Intelligence on Ice vs. Ignorance on Fire

The saying “Why is it that the choice among churches always seems to be the choice between intelligence on ice and ignorance on fire?” is attributed in Diana Butler Bass’ book Christianity After Religion: The End of Church and the Birth of a New Spiritual Awakening to an unnamed Facebook poster.

I think that this sense that one must choose between these two tendencies is one that has confronted many of us at some point. But I also think it is one that many of us are starting to feel we are over, or are ready to be over. Perhaps I should begin by sharing my own experience.

I’ve been wanting to publicly (i.e. on the blog!) thank Rev. Tom Bartley, the pastor of my church, Crooked Creek Baptist Church, for some time. He has provided me the opportunity to relate my academic exploration of the Bible and Christianity, undertaken professionally in a secular manner and context, to my own personal faith and the life of our Christian community, by teaching Sunday school, but also in other ways. And he’s not merely provided me with the opportunity to play the piano and keyboard in church as part of our worship team, but even to sing on a couple of occasions. I can tell you that, had he not simply told me to do it, I almost certainly would not have! Singing was something that I so long assumed I couldn’t and thus shouldn’t do, that I never worked at trying to improve. And so, while my singing voice is not great, I have been able to be part of the combination of voices leading the congregation in song.

And those two areas have finally come together, and I’ve begun to write songs again recently, giving musical expression to my own progressive Christian faith, perspective, and theology. I hope to share some of those songs soon.

For me, this marks an important moment in my own faith journey. There are necessary periods of questioning and silence. But eventually, it is to be hoped that the journey in silence eventually reaches a place where one does not merely leave behind older ways of speaking and singing, but find new ones. It is not that I’ve started writing songs because I feel like I’ve reached that point, but rather that I feel that I’ve reached that point because I’ve started writing songs again.

I am looking forward to sharing some of my attempts to bring the two together in musical expression, to have “Intelligence on Fire.” Maybe that should be a title for a song, or an album? At some point in the not too distant future, you can expect my own music to be added to the mix of things I share here.

I think that there are many progressive and liberal Christians, and others who’ve felt torn between intellectual seriousness and spiritual fervor, for whom the moment has arrived for us to bring the two together, with a passion that leads to practical actions, and to song.

  • Ian

    A unitarian friend of mine said once that he thought the cold as a tomb stereotype was because liberal religionists don’t tend to have inflamed passions, and don’t tend to want to confront society in the way that conservative evangelicals do.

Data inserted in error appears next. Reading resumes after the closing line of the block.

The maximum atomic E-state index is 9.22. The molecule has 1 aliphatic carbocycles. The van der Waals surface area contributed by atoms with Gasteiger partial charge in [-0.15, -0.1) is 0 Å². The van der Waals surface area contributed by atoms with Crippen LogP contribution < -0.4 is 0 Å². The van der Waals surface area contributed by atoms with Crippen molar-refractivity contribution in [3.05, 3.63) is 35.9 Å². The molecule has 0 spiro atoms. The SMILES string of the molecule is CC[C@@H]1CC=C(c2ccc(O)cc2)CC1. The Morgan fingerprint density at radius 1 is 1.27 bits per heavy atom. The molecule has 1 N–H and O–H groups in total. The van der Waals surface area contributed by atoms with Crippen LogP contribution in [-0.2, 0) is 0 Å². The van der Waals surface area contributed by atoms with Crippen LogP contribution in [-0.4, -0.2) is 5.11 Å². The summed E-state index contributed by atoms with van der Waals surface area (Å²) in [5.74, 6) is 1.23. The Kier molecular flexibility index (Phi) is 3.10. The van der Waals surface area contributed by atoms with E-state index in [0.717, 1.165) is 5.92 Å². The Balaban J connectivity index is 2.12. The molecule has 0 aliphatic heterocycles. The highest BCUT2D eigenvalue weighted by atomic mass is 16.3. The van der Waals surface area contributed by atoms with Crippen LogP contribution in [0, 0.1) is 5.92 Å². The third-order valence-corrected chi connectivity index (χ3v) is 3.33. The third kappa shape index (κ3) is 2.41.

He went on to say this is a deep shame, since if your faith causes you to believe in social justice, there is *plenty* to be livid about in contemporary culture. And there is more genuine evil that needs confronting, than any amount of imaginary demons haunting a conservative worldview.

    It was an interesting point. Why aren’t liberal Christians more intransigent in their own culture war?

    That’s not an admonishment or criticism, just a question I wonder about sometimes. And I realise is slightly tangential to the question of spiritual fervor.

    • http://www.patheos.com/blogs/exploringourmatrix/ James F. McGrath

      I think there are some who are indeed very adamant, but there are probably also significant numbers whose value for tolerance, and/or embarrassment about their past conservative intransigence, leads them to take a more flexible approach, and perhaps too flexible from the perspective of some.

      • Ian

        “embarrassment about their past conservative intransigence”

        That’s a very interesting angle that hadn’t occurred to me. Thanks.

    • http://www.facebook.com/profile.php?id=1283757359 Amy Wharton

      I would also say that while liberal/progressive Christians are adamant and passionate–they may also refuse to engage the intolerant. I just shared a post about the choice between being at peace and being constantly in battle–sometimes it feel like if I was intransigent I would be bone-weary.

    • Susan Burns

      I am totally inflamed (but, then, perhaps I may not be categorized as “Christian” because I am sure a human being did not magically rise from the dead.) I know many people who are just as livid as I am so I guess I don’t understand your point. Are you only including inflamed people that also have the ability to suspend reason?

      • Ian

        Susan, I can’t figure out what you are trying to say. I get the negative tone towards what i wrote, but can’t figure out what your objection is. Are you suggesting that I’m wrong that liberal Christians aren’t noisily fighting a culture war? Or are you suggesting I am remiss in only discussing Christians above?

        • Susan Burns